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Ries, Hanson plan for life after Big Foot High School


Heading National Honors Society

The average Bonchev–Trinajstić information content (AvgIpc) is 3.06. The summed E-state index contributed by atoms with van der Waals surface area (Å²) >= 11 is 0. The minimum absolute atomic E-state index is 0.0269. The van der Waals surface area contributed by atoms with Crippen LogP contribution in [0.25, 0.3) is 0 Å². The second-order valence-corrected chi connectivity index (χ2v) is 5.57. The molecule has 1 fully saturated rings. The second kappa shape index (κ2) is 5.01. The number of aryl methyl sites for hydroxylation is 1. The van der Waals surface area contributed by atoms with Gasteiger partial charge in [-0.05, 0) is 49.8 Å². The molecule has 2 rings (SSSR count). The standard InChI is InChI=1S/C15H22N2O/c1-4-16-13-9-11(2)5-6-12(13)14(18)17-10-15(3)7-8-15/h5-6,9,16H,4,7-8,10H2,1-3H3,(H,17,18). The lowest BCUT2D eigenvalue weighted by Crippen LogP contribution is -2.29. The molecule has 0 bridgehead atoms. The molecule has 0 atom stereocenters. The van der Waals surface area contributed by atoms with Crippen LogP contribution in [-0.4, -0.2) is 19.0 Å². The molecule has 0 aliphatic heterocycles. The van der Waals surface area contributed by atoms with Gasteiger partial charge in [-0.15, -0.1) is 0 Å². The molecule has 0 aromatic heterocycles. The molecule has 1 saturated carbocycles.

WAL_REIS
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Ries (click for larger version)